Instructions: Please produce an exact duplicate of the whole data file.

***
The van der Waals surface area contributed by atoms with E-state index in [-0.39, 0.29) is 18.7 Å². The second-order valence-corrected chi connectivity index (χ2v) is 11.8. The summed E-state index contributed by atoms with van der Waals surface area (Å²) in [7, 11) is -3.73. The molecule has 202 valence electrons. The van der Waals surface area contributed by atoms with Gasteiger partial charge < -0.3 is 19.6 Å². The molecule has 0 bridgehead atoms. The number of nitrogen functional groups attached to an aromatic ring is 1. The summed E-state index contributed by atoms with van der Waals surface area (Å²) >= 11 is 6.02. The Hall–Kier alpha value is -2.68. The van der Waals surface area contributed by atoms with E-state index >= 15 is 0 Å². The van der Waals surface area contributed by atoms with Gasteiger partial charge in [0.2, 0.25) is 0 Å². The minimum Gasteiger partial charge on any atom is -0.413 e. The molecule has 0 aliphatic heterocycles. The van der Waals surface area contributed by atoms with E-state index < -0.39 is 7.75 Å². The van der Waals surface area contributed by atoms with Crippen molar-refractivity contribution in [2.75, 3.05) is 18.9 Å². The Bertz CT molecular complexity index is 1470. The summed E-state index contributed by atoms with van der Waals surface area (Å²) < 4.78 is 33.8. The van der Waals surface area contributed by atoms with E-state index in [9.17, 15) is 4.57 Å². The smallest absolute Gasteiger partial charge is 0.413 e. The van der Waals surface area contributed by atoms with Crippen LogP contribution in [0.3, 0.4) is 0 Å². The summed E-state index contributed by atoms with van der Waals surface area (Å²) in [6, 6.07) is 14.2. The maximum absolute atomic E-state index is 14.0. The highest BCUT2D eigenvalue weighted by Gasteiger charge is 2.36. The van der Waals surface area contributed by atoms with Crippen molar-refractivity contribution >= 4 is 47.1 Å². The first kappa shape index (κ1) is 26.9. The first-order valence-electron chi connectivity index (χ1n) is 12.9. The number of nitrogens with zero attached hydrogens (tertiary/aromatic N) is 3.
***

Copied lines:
The van der Waals surface area contributed by atoms with E-state index in [-0.39, 0.29) is 18.7 Å². The second-order valence-corrected chi connectivity index (χ2v) is 11.8. The summed E-state index contributed by atoms with van der Waals surface area (Å²) in [7, 11) is -3.73. The molecule has 202 valence electrons. The van der Waals surface area contributed by atoms with Gasteiger partial charge < -0.3 is 19.6 Å². The molecule has 0 bridgehead atoms. The number of nitrogen functional groups attached to an aromatic ring is 1. The summed E-state index contributed by atoms with van der Waals surface area (Å²) >= 11 is 6.02. The Hall–Kier alpha value is -2.68. The van der Waals surface area contributed by atoms with E-state index >= 15 is 0 Å². The van der Waals surface area contributed by atoms with Gasteiger partial charge in [0.2, 0.25) is 0 Å². The minimum Gasteiger partial charge on any atom is -0.413 e. The molecule has 0 aliphatic heterocycles. The van der Waals surface area contributed by atoms with E-state index < -0.39 is 7.75 Å². The van der Waals surface area contributed by atoms with Crippen molar-refractivity contribution in [2.75, 3.05) is 18.9 Å². The Bertz CT molecular complexity index is 1470. The summed E-state index contributed by atoms with van der Waals surface area (Å²) < 4.78 is 33.8. The van der Waals surface area contributed by atoms with E-state index in [9.17, 15) is 4.57 Å². The smallest absolute Gasteiger partial charge is 0.413 e. The van der Waals surface area contributed by atoms with Crippen LogP contribution in [0.3, 0.4) is 0 Å². The summed E-state index contributed by atoms with van der Waals surface area (Å²) in [6, 6.07) is 14.2. The maximum absolute atomic E-state index is 14.0. The highest BCUT2D eigenvalue weighted by Gasteiger charge is 2.36. The van der Waals surface area contributed by atoms with Crippen molar-refractivity contribution >= 4 is 47.1 Å². The first kappa shape index (κ1) is 26.9. The first-order valence-electron chi connectivity index (χ1n) is 12.9. The number of nitrogens with zero attached hydrogens (tertiary/aromatic N) is 3.